Island Health investigates privacy breach of 198 individuals

Two Island Health employees were dismissed after an internal investigation revealed a breach.

  • Jun. 14, 2016 7:00 a.m.

Two Island Health employees were dismissed after an internal investigation revealed they breached the privacy of 198 individuals receiving services through Island Health.

According to Kellie Hudson, an Island Health spokesperson, the two employees used their access privileges to view the records of patients with whom they “had no care or service relationship.”

The investigation began after a routine audit was run of employee access to the Electronic Health Record.

While privacy legislation prevents Island Health from discussing the specifics of personnel matters, Hudson confirmed the two individuals no longer work for Island Health.

“It is unacceptable that any employee uses his or her access privileges to view patients’ records,” she said. “Such actions are contradictory to our organizational values and policies.”

Island Health is in the process of notifying those impacted by the breach, though it didn’t provide specifics.

A “breach” is considered when patient info is accessed by an unauthorized source, compromising the person’s privacy. This includes unauthorized reading of a patient’s chart and accessing information on yourself, children, family, friends or co-workers.

This isn’t the first privacy breach at Island Health, however.

In November 2014, two employees accessed the electronic health records of 112 individuals in order to “satisfy their curiosity” about patients. Both were caught and let go after the fact, following a month-long internal investigation.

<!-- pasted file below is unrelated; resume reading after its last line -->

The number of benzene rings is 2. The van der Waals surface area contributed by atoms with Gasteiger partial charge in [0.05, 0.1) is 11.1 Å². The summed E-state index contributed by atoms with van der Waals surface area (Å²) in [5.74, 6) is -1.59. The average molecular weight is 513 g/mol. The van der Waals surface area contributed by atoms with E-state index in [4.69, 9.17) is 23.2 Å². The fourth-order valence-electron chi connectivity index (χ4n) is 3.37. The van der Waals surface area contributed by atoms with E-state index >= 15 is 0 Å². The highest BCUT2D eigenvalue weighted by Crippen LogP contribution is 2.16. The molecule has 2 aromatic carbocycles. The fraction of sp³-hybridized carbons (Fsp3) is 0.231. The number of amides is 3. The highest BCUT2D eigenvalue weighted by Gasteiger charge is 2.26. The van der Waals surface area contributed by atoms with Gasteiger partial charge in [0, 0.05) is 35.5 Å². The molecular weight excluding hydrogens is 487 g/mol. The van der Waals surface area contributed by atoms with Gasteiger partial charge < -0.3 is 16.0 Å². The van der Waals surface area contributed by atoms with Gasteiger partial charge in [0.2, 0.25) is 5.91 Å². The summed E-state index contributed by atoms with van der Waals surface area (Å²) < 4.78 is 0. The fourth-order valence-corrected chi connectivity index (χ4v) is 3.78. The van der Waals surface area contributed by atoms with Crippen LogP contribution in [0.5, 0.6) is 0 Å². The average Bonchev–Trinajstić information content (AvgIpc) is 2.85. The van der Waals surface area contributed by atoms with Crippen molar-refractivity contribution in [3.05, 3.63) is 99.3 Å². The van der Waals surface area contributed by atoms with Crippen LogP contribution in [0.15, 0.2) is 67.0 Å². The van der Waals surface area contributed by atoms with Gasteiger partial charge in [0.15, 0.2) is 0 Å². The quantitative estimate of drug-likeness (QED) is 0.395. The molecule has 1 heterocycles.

Island Health maintains that its staff is “well-oriented” to the importance of maintaining the confidentiality of sensitive information and the consequences of violating policy.

“Unauthorized access to patient files is a breach of our code of conduct, is a violation of privacy and will not be tolerated,” Hudson said. “We are assessing our practices now to mitigate any future violations.”

 

Just Posted

Sooke cougar sighting unconfirmed

Boy had a close encounter with the big cat

Science expedition to Canada’s largest underwater volcano departs Vancouver Island

Crews prepared for a two-week research mission to the Explorer Seamount

Sarah McLachlan performs and donors raise $555,000 for inclusive outdoor activities

Power To Be reached their fundraising goal at their Nature Gala on July 12

Victoria shipyard awarded one-third of $1.5 billion frigate-repair contracts

The federal government has promised to invest $7.5 billion to maintain the 12 frigates

Worried about bats? Here’s what to do if you come across one in B.C.

Bat expert with the BC Community Bat Program urges caution around the small creatures

VIDEO: Black bear caught climbing tree in Langford neighbourhood

Triangle Mountain residents on alert following bear sighting

WATCH: B.C. MLA Michelle Stilwell takes first extended steps in nearly three decades

‘It actually felt like walking. It’s been 27 years… but it felt realistic to me’

Anglican Church to review governance structure after same-sex marriage change fails

Some say the current system to change doctrine gives too much voting power to a smaller class of bishops

B.C. adding fast-charge stations for electric highway trips

Okanagan, Vancouver Island, Kootenay stations ready for use

15-year-old with imitation gun caused ‘dynamic’ scene at Nanaimo mall

No one was harmed in Monday’s incident, say Nanaimo RCMP

B.C. on right road with tougher ride-hailing driver rules, says expert

The provincial government is holding firm that ride-hailing drivers have a Class 4 licence

RCMP investigating alleged ‘sexual misconduct’ by cyclist on BCIT campus

BCIT said they were reviewing video evidence of the incident

New home cost dips in B.C.’s large urban centres

Victoria, Kelowna, Vancouver prices decline from last year

Graphic suicide scene edited out of ‘13 Reasons Why’ finale

Suicide prevention groups support the decision

Most Read